Data show that Minnesota’s employment has declined most among 20- to 24-year-olds — fifth biggest fall in the US

Yesterday, writing about Minnesota’s supposed labor shortage, I noted that our state’s birthrate has held up relatively well. But, as a recent report by labor market analytics firm Lightcast titled “Minnesota’s Vanishing Workforce,” helpfully summarized by Axios, found:

…labor participation rates have fallen in the state, especially for people in their early 20s.

Again, this won’t come as a surprise to those who have been following our work. In my 2019 report “Minnesota’s Workforce to 2050,” I noted that: 

…overall, the steepest falls in employment ratios have been among younger Minnesotans. The largest decline has been among those aged 16 to 19 years. The next two largest falls are found among male and female Minnesotans, aged 20 to 24. The story is broadly similar nationally, with the larger declines being found among younger workers, especially young men. But Minnesota has underperformed the national average by some margin in some of these categories, particularly in the 20 to 24 category. On youth employment, this century Minnesota has performed poorly compared to the U.S. generally.

This continues to be true. As I wrote in May, data show that Minnesota’s employment has declined most among 20 to 24-year-olds, with the fifth biggest fall in the United States.

Noting that Minnesota was one of only a few states not to have regained its pre-pandemic number of private sector jobs, I looked at the percentage point change in the employment ratio (the share of a given component actually employed) from 2019 to 2022 for various categories of age, sex, and race. I found that “the component of Minnesota’s labor force with the steepest fall in its employment ratio is “Total, 20 to 24 years,” whose employment ratio fell by 7.4 percentage points from 2019 to 2022” and also that “the number of 20- to 24-year-old Minnesotans not in the labor force increased by 25,000 between 2019 and 2022, a 41% increase, which was the largest of any of these components.”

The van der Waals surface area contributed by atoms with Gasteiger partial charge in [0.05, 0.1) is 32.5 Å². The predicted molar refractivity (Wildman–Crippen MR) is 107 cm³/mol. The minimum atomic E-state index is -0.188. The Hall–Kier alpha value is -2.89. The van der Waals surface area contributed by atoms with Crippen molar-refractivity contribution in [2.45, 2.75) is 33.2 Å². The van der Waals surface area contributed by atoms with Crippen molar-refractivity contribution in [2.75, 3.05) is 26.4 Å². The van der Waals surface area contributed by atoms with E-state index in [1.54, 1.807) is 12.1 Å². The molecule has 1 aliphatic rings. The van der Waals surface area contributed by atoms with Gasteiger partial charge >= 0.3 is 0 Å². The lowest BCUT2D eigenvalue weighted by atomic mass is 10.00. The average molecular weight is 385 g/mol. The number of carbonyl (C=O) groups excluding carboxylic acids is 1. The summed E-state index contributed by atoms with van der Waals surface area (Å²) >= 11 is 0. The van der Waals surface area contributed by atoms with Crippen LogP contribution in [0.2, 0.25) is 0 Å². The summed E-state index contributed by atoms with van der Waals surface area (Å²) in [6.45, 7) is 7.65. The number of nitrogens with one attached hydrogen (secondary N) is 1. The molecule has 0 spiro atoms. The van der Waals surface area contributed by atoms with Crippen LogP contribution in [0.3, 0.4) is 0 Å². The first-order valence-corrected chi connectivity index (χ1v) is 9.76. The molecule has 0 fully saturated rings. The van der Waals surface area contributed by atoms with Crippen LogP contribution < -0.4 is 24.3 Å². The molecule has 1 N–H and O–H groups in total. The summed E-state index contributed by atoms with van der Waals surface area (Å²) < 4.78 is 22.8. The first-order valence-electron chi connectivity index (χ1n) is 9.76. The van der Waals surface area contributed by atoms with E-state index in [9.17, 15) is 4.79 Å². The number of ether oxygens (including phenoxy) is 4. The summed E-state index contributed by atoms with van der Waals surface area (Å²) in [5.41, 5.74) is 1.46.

But remember, the appropriate question to ask is often not “Why is Minnesota doing badly?” but “Why is Minnesota doing worse than other states?” — and here we see that Minnesota is doing relatively poorly:

Fourteen states — including Ron DeSantis’ Florida — and the District of Columbia have seen their employment ratio for 20- to 24-year-olds increase from 2019 to 2022Not only is Minnesota one of the 32 states that saw its employment ratio for 20- to 24-year-olds fall from 2019 to 2022, its fall — 7.4 percentage points — was the fifth worst in the United States.

The report attributes this to:

…a misalignment between available jobs and available talent, reduced work incentives for younger workers, and the opioid epidemic.

So, if we’re looking to new workers to solve our labor shortage, birthrates are declining, although less so here than elsewhere, but young workers are failing to enter the labor force — or leaving — in greater numbers than elsewhere. There are problems in Minnesota’s labor market.